For example, a sales professional might take on fundraising for a cause that she supports or even for an alma mater, Bolzan suggested. “Not only will this keep your resume current, but it also might present networking opportunities,” she said. “It is not hard to find a local charity that can benefit from pro bono professional services such as accounting, public relations and strategy consulting.
“If your profession has a formally organized charitable organization, such as Greater Boston Legal Services, approach them with your resume and a set number of hours you’d like to contribute each week. Volunteering is not only a great way to stay current but will also give your days structure, meaning and a reason to leave the house.”
On the other end of the spectrum are those hiring managers who see a work-history gap and figure the job seeker is hungry enough to take a lower salary. Dr. Larry Chiagouris, professor of marketing at Pace University, has heard this attitude from human-resources managers who tell him that given students of his are out of school for so long without a job, managers know they’ll take less money just to get their foot in the door.
It works the same way with more senior execs, Chiagouris said. “Given the cost pressures companies are facing, they are not only looking for the best person, but they are looking for who will cost them the least amount of salary.”
Deborah A. Bailey had one client who was laid off from a high-level position and was interested in a job at a lower level. Since the client’s desired position involved more hands-on work than her previous management position, Bailey said, Bailey emphasized her client’s hands-on experience on her resume. “Though she was laid off from her previous job, by playing up her transferable skills on her resume, she could show that her overall business experience was strong and worth consideration,” said Bailey, a career expert, speaker and author of Think Like an Entrepreneur: Transforming Your Career and Taking Charge of Your Life.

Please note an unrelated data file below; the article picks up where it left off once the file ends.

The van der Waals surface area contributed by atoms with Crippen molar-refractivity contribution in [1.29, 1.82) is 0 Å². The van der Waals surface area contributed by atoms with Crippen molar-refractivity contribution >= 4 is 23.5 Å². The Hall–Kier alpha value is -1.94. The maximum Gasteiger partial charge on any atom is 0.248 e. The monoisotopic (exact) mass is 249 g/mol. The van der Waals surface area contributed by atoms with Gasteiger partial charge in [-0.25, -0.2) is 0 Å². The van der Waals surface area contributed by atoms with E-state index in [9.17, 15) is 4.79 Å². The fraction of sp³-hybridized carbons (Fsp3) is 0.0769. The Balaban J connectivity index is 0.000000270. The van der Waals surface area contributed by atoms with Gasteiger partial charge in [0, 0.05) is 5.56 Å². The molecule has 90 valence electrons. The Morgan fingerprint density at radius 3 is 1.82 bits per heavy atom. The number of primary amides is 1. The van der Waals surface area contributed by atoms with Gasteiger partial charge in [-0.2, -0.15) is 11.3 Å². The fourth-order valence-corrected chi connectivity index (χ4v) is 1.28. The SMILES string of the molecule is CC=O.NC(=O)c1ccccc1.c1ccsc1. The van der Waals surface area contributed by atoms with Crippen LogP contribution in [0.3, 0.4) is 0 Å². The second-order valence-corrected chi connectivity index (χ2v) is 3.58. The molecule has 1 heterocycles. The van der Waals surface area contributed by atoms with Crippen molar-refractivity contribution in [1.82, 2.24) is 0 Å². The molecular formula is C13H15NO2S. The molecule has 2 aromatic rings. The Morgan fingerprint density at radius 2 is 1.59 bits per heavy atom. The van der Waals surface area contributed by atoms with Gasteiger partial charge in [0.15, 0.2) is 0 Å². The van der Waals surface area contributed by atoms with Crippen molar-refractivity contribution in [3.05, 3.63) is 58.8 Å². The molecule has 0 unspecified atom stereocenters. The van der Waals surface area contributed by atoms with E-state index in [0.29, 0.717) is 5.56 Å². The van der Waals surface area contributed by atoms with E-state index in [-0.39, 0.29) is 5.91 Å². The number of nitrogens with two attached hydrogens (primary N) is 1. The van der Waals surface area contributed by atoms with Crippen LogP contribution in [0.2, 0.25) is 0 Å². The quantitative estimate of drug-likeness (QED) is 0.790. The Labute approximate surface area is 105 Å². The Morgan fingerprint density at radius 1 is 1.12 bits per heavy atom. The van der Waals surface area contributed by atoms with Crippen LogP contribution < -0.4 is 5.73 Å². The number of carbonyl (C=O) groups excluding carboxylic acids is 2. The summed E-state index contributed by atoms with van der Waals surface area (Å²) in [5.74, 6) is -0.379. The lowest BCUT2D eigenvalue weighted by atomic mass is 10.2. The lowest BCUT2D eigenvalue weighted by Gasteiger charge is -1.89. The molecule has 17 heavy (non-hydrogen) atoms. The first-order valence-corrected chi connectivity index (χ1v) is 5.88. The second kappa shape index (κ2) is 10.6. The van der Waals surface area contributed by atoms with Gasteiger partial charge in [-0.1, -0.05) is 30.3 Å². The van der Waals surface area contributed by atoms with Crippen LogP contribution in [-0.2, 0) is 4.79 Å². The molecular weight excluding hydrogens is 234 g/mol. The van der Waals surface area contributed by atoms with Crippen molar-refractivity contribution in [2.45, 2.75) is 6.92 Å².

Let’s say you were laid off in April 2010. How should you list your job dates? You certainly can’t say “2008–present,” since that would be misrepresentation. Is “2008-2010” acceptable, then?
There’s no consensus on the date question among hiring managers or resume professionals. Resume writers such as Garwood have their clients put only the years on their resume, saying that it “gives some leeway — until the year is over, anyway.”
Others such as Brian P. McGowan, Managing Partner of Aquinas Search Partners, strongly advise full disclosure relative to employment dates. “It is better to be forthright and transparent than to potentially deceive or mislead a potential career opportunity with either an employer or recruiter,” he said. “Companies and executive search professionals are deliberate in their selection process and will conduct the due diligence to properly reference a candidate.”
Bailey concurred, pointing out that current employers verify all your information. “I suggest that job seekers use the accurate month and year that their job ended. If the employer finds a discrepancy, they may believe that there are also other things on the resume that aren’t true. It’s better to be as truthful as possible than to possibly lose an opportunity,” she said.
The bottom line: List the month and date of your jobs. Even if 95 percent of professionals think it’s OK just to list years, there are still 5 percent who might smell a coverup. Don’t risk alienating even one in 1,000 potential employers.